Through His articulate silence God, I have heard some very powerful messages. God has designed these messages to be a source of strength for my diminishing faith. He will see me through my difficulties and deal with the injustices. In His quiet presence, my Father’s articulate silence has taught me many truths.
I have learned that God’s silence does not deprive me of His comfort. It is His presence more often than in His words that is the source of my comfort. Like the Psalmist, I associate words with comfort and His presence. “This thou hast seen, O LORD: keep not silence: O Lord, be not far from me.” [iv] Jesus said, “And I will pray the Father, and he shall give you another Comforter, that he may abide with you forever.”[ v] Soon I realized that God’s presence is about protection and comfort comes from my conscious awareness of His presence.
Also I have learned my heavenly Father does not tell me everything but He tells me all I need to know. When He speaks, it is purposeful. His silence is just as purposeful. The difficult response is learning to trust Him when He gives me partial answers or answers that embody irreconcilable ideas. Nothing could be more irreconcilable to Habakkuk than God’s choice of the Chaldeans to judge Israel. Habakkuk complained. God ended His response with “but the Lord is in his holy temple: let all the earth keep silence before him.” [vi] In silence Habakkuk listens for God and in complete trust he says, “yet I will rejoice in the Lord, I will joy in the God of my salvation.” [vii]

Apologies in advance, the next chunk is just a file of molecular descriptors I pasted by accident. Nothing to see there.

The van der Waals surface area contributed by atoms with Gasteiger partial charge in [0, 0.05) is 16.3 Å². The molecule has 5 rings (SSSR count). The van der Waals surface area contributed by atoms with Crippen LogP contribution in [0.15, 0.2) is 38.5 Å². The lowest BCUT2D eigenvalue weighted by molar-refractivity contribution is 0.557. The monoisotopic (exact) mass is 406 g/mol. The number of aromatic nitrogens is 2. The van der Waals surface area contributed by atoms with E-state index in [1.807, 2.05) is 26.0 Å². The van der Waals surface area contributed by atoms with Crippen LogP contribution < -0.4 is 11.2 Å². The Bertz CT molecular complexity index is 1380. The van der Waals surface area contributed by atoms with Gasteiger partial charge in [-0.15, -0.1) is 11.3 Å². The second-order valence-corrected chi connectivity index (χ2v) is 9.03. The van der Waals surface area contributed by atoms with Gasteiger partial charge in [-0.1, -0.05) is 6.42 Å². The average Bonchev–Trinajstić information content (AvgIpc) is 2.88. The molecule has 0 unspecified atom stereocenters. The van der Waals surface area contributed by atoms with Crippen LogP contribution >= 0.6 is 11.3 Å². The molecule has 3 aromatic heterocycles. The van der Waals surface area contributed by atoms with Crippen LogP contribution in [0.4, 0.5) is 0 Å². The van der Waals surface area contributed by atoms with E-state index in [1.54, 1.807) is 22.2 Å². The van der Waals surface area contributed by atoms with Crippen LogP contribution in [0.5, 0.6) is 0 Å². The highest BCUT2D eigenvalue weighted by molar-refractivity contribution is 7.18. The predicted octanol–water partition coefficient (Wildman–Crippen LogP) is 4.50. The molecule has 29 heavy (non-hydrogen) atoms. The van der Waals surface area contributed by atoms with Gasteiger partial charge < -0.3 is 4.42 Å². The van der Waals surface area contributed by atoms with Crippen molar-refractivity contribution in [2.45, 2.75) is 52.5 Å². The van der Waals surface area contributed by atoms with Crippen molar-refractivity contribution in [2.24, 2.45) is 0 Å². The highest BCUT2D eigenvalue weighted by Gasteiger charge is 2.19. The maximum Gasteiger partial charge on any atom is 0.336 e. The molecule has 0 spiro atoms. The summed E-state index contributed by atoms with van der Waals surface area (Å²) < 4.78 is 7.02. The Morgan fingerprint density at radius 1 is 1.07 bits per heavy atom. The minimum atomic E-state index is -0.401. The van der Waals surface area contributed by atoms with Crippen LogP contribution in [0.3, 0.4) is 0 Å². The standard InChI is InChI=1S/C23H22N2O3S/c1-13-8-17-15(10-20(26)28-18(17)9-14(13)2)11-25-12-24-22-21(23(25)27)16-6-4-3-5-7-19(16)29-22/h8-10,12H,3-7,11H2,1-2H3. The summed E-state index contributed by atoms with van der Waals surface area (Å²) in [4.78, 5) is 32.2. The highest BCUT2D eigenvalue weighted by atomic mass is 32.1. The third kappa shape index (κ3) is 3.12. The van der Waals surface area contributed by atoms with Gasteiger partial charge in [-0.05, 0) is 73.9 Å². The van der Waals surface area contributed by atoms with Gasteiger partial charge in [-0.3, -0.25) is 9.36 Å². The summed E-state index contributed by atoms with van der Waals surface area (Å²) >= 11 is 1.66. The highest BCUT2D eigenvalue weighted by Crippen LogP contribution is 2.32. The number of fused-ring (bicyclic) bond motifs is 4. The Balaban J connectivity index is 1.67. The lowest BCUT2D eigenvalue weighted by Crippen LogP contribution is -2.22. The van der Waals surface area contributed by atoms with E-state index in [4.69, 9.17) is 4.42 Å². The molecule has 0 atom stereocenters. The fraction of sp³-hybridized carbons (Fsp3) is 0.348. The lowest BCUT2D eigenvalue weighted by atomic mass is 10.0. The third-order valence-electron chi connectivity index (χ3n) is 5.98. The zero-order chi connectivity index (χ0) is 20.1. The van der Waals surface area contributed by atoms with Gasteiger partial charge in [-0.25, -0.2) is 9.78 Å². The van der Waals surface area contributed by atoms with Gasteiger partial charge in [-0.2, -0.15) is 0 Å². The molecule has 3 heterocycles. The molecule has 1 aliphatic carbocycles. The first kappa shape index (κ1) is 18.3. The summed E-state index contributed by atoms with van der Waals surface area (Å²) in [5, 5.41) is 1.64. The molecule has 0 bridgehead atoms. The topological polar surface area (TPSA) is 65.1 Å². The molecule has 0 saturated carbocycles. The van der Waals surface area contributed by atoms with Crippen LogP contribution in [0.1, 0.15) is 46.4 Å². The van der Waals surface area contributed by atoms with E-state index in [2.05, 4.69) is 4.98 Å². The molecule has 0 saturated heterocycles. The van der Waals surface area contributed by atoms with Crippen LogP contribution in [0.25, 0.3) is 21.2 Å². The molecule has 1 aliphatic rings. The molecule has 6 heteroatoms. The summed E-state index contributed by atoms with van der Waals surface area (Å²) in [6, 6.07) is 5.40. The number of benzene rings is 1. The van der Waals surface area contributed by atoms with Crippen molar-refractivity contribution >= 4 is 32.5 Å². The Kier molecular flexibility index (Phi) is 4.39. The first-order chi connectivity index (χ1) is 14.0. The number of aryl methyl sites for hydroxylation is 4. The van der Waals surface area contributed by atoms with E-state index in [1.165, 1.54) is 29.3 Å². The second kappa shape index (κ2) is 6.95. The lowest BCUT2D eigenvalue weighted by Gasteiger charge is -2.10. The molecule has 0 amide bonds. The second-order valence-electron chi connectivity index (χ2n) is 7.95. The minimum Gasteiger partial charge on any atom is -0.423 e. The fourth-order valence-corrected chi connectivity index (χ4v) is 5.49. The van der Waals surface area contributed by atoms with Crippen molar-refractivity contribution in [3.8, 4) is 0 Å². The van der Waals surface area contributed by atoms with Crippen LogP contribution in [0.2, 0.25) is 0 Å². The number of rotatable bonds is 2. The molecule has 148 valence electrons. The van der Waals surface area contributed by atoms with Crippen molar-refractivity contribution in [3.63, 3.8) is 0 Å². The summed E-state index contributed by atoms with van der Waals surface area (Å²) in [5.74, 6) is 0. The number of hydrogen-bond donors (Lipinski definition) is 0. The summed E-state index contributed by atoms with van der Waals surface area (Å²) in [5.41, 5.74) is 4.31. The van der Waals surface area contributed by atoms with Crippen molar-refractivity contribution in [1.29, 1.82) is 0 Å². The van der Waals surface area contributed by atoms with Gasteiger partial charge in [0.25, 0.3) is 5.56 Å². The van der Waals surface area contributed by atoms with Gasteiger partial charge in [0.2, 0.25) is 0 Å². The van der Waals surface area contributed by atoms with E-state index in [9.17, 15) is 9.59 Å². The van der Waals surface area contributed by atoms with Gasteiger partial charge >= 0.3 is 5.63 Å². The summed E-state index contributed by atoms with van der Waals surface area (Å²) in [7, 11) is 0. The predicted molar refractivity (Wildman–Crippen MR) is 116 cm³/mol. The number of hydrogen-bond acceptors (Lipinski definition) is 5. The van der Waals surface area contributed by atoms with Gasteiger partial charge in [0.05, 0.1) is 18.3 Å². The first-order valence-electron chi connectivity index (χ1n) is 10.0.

Another lesson I have learned is that the silence of Christians mutes the voice of God. A believer’s unwillingness to publicly share what God has been doing in his life denies me the ability to see God’s present solutions in the solving the difficulties of others.
At other times, God chooses to be silent because his answers involve mysteries that lie beyond my ability to comprehend his purposes.[viii] My finite mind does not have the ability to comprehend all that comes from an infinite God. I do not, neither does anyone else, have the ability to instruct God. It is prudent to conclude that at times God’s message will be beyond my comprehension.